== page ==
Dye, Thomas R.
Politics in America
, Prentice Hall.
is that set of ideas which Americans share widely about who should govern,
for what ends, and by what means.
are shared ideas about what is good.
shared ideas about what is true. Beliefs often give a foundation for values. For instance, the
belief that God endowed humankind with rights to life, liberty, and property is a foundation for
giving these concepts the status of values in our political culture.
also exist, such
as those based on religion, race, or ethnic identity, holding different or even deviant beliefs
and values. Actual conditions (ex., slavery before the Civil War) may contradict cultural
values (ex., equality), creating pressures for political action. The existence of a shared
political culture does not prevent conflict over such pressures to reconcile conditions with
values, or one value with another.
The Liberal Tradition in America
, which asserts the dignity of the individual and their rational ability to
control their own destinies, is central to American political culture. It derives from
Enlightenment thinkers who opposed the heritage of European feudalism:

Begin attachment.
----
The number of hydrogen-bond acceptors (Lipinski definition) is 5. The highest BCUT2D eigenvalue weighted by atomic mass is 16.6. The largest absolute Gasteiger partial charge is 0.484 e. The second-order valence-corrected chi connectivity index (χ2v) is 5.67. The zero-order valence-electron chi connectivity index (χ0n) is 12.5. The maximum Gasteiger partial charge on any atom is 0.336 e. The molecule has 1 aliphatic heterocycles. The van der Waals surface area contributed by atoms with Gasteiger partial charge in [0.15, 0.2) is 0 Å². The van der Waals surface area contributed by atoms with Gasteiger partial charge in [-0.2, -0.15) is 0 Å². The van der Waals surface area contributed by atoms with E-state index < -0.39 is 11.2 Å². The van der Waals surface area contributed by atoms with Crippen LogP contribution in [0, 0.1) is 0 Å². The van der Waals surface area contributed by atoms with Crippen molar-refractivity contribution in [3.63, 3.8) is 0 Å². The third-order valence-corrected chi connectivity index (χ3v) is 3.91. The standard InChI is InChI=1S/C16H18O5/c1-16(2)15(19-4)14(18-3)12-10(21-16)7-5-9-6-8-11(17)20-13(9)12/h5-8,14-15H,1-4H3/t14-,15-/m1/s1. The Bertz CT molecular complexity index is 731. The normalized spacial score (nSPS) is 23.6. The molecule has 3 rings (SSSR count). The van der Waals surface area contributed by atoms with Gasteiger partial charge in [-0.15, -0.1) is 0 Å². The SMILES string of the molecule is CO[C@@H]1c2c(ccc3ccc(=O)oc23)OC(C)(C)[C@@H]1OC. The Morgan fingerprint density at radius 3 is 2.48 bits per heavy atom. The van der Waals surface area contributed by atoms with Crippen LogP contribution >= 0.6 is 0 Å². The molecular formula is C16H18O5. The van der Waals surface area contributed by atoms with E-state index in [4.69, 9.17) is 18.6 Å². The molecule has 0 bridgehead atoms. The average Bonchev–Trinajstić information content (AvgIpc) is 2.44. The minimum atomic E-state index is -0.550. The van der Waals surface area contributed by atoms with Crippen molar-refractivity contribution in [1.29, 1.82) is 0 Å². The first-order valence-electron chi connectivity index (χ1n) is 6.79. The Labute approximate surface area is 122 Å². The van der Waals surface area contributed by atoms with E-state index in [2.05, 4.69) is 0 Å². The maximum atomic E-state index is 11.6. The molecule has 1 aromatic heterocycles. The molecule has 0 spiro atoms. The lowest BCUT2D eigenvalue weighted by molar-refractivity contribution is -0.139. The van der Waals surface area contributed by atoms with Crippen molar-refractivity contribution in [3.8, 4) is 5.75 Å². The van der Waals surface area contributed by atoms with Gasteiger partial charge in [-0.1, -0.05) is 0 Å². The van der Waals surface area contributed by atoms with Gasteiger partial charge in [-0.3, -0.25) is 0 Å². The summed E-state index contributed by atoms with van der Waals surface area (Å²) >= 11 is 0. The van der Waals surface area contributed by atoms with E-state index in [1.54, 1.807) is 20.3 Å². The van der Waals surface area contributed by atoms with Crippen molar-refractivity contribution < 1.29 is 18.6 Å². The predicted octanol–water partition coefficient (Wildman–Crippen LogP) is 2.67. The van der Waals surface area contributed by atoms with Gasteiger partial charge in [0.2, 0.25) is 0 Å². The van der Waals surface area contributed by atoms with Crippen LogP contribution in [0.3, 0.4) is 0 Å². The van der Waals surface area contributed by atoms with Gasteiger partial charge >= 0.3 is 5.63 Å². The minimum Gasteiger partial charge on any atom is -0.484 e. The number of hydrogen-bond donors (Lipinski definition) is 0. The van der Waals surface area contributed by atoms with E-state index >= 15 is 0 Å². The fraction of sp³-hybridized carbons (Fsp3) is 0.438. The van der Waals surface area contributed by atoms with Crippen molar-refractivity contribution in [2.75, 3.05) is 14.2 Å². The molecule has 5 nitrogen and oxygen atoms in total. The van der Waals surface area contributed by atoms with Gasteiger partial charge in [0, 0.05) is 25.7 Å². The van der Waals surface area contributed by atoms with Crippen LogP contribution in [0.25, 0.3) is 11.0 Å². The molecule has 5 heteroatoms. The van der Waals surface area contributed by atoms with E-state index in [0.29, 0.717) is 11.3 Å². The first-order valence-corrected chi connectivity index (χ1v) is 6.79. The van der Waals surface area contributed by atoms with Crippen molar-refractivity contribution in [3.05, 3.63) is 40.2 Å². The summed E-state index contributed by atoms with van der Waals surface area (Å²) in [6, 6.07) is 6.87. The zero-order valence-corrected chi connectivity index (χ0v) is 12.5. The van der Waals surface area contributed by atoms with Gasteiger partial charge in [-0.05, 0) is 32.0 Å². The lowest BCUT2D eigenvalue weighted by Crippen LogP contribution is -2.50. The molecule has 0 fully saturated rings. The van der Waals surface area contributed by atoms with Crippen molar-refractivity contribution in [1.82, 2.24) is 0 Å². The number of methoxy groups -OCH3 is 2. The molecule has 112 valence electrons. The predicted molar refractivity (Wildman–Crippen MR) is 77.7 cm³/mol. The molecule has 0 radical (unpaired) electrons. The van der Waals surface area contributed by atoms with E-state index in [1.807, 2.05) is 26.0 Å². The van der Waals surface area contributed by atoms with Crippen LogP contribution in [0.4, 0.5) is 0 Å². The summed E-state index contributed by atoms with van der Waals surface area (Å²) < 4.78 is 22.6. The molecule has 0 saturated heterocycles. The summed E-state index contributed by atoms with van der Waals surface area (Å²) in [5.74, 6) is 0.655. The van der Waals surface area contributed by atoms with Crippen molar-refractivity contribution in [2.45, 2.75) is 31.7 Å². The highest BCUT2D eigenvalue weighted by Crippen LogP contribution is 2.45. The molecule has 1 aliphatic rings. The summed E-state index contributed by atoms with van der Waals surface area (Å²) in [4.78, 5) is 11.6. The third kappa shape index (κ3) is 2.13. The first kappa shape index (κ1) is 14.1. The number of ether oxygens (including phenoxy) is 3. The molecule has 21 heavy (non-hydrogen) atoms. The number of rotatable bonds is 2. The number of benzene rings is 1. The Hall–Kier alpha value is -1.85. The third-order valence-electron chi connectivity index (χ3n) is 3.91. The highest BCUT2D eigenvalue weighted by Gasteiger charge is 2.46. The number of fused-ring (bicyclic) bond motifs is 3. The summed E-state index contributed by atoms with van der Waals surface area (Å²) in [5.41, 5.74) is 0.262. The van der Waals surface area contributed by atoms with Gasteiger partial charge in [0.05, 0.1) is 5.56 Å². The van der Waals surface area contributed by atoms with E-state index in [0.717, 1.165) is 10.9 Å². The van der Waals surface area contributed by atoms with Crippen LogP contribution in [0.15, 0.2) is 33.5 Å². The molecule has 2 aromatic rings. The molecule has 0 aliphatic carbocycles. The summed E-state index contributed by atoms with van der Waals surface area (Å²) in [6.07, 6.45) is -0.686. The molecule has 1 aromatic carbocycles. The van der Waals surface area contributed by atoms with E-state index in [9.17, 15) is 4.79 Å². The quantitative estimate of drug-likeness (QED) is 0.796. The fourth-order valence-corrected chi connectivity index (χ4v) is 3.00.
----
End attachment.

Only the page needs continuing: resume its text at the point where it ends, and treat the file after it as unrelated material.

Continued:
1.John Locke (natural law implies limited government, rather than absolute monarchy)
2.Jean-Jacques Rousseau (social contract, rather than divine right of kings)
3.Adam Smith (free markets under capitalism, rather than mercantilism)
Dilemmas of Equality
The cultural value of equality means that, in the abstract, Americans believe no person is
better than anyone else. This applies especially to
, where every citizen is
supposed to have equal rights before the law, such as right to a speedy trial.
trailed the development of legal equality, with constitutional amendments not guaranteeing
the vote for ex-slaves until 1868 and for women until 1920 and with the need for voting rights
acts even in modern times.
Equality of opportunity
is a widely-shared value which means Americans do not begrudge
income inequalities arising from differences in education, effort, risk-taking, investment,
talent, or event luck, like winning the lottery, but this acceptance assumes that all have had
an equal opportunity to become educated, make effort, take risks, invest, use talents, or just
be lucky. To the extent race, gender, religion, ethnicity, or other factors make equality of
opportunity different for different classes of citizens, Americans feel the value of equality of
opportunity is violated.
, which comprises efforts to remedy the effects of
past bias, is a value which is in dispute and cannot be said to be part of American political
culture, though many Americans support it.